In the midst of a major reduction in violence, following an agreement to resume the implementation of Minsk II concluded on 1 September, the four from Normandy held a meeting on 2 October. At the meeting, it was agreed that the elections will be held in the conflict zone, in accordance with Minsk II.  On that date, French President Francois Hollande said that the elections should be postponed to 2016, as it would take three months to prepare them.  Russian President Vladimir Putin has agreed to use his influence to prevent the DPR and LPR from holding early elections.  As a result, the DPR and LPR announced on 6 October that their scheduled elections had been postponed to 21 February 2016.  Municipal elections in the rest of Ukraine continued on 25 October 2015. After the postponement, German Foreign Minister Frank-Walter Steinmeier said that if OSCE observers verified that the elections scheduled in the separatist regions were in line with Ukrainian law and Minsk II, the “Special Status Act” of those territories would immediately come into force.  Although fighting generally broke down after the ceasefire came into force on 15 February at 0:00 EET, fighting and shooting continued in several parts of the conflict zone.  Gunfire and fighting continued in Debaltseve, with DPR chief Alexander Zakharchenko saying the ceasefire did not apply to the area.  South of Donetsk Oblast, fighting continued between DPR troops and members of the Azov Battalion in villages near Marioupol.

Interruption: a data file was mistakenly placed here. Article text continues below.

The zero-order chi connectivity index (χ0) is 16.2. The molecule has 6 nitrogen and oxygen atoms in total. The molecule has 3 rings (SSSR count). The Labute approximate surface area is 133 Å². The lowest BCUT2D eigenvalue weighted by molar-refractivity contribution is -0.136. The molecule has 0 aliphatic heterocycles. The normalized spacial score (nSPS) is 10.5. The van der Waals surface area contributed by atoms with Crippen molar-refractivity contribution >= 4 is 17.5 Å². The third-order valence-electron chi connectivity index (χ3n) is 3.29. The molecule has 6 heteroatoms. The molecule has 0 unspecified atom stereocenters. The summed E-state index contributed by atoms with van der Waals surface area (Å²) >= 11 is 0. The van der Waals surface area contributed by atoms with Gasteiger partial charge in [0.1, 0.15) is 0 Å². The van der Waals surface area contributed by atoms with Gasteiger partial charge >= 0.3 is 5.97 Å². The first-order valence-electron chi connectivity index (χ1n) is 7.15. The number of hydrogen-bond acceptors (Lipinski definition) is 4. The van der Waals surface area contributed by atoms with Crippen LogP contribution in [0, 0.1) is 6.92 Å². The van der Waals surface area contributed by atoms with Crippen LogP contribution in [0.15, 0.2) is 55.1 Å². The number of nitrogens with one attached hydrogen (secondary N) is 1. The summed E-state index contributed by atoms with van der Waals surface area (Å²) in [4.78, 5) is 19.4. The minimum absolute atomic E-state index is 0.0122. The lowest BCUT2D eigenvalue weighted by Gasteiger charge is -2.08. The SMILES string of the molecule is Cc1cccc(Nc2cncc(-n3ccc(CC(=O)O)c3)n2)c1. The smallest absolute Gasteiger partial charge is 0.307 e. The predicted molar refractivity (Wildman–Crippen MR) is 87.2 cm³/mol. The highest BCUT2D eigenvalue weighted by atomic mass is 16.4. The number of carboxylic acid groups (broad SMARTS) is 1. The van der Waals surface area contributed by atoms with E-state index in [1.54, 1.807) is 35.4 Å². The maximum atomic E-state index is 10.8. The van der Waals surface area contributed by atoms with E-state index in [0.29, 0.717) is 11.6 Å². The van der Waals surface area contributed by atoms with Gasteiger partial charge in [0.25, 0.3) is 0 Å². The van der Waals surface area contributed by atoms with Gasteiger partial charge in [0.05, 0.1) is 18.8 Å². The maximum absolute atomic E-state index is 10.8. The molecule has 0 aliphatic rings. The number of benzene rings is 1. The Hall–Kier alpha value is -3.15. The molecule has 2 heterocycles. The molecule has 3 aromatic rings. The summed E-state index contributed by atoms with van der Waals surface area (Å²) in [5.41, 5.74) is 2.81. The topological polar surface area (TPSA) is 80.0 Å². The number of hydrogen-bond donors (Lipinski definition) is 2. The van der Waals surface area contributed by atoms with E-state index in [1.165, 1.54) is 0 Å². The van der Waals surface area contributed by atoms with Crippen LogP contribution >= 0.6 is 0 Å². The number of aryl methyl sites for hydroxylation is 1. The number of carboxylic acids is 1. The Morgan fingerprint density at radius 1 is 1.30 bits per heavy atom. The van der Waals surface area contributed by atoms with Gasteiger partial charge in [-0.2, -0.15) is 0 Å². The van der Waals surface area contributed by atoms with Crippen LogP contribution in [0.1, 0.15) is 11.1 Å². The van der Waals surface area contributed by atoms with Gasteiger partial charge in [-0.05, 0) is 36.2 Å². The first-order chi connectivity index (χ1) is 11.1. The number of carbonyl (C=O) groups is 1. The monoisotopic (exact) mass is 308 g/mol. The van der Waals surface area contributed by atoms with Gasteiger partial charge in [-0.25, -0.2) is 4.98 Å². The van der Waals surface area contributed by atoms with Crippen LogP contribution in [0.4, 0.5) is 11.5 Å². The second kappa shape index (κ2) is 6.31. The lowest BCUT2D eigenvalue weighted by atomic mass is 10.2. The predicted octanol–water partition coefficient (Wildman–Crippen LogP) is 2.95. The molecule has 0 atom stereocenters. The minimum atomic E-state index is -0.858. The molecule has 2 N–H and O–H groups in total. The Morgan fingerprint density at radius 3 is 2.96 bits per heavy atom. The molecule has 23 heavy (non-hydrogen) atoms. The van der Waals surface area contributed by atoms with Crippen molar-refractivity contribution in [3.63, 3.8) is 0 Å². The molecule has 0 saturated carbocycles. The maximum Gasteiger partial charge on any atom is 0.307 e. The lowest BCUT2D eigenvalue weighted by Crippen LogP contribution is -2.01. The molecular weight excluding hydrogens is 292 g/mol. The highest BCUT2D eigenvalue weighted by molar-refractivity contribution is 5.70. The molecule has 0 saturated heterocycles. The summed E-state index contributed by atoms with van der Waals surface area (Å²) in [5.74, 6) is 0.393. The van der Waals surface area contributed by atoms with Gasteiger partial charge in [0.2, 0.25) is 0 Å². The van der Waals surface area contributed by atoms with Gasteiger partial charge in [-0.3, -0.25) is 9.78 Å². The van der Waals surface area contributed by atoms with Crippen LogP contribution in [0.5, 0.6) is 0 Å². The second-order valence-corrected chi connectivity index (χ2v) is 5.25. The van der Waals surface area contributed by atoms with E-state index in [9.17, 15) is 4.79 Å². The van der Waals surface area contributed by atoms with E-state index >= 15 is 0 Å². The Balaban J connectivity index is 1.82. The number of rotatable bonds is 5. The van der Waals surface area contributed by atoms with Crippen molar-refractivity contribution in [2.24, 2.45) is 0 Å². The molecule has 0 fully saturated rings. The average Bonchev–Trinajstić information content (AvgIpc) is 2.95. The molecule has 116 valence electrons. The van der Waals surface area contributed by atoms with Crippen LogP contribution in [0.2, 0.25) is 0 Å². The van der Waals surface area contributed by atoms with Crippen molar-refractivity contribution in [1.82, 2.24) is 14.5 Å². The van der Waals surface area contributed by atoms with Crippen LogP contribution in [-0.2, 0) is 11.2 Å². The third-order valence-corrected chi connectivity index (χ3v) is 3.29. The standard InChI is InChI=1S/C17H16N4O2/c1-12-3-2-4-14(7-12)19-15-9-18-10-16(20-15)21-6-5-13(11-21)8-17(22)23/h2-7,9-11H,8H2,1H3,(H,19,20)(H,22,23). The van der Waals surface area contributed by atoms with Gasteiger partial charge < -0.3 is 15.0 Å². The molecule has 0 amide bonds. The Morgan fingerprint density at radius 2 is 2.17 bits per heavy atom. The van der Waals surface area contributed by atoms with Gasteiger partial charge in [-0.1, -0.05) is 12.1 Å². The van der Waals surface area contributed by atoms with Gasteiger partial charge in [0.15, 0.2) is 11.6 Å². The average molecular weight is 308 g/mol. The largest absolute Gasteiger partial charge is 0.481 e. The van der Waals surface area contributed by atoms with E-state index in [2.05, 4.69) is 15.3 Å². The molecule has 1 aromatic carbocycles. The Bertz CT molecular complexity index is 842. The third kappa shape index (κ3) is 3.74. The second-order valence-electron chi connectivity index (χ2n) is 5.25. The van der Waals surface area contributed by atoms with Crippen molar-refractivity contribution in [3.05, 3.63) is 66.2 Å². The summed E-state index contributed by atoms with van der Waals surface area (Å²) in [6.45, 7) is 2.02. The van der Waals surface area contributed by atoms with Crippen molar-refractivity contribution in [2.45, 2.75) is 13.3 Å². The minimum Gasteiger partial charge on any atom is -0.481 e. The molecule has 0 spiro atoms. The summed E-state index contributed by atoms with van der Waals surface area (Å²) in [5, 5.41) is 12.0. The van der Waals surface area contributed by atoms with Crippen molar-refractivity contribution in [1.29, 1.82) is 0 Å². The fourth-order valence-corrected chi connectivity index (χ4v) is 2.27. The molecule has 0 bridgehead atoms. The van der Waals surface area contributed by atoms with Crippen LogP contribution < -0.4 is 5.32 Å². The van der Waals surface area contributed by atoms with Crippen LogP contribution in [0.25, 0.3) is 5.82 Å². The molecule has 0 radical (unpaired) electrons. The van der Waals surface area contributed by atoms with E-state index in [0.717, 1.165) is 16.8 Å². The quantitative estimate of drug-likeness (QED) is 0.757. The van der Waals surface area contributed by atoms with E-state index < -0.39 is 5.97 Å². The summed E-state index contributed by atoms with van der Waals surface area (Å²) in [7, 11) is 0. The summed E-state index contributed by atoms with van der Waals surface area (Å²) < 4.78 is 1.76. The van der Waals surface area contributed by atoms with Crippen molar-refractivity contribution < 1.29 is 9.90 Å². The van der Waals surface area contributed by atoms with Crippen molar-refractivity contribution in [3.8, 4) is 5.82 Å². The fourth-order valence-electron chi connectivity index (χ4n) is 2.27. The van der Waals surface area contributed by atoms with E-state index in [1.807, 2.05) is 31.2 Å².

On 16 February, Minsk II appeared to be on the brink of collapse.   The separatists continued a severe attack on Debaltsewe. Both sides said they would not withdraw heavy weapons during the fighting in Debalzewe, as stipulated in the agreement.  Reuters called the ceasefire in Debalzewe a “stillborn.  Ukrainian forces were forced to withdraw from Debaltseve on 18 February and let the separatists take control of the city.  The new package, commonly referred to as Minsk II, has been criticized as “extremely complicated” and “extremely fragile” and very similar to the failure of the Minsk Protocol.    The New York Times reported that the plan contained “some Tripwirs,” such as the non-delimitation of control of the city of Debaltseve, which was the scene of the most violent fighting at the time of the plan.”   Following the Minsk talks, Chancellor Merkel, President Hollande and President Poroshenko attended a European Union (EU) summit in Brussels.  At the summit, participants in Minsk briefed EU heads of state and government on the talks.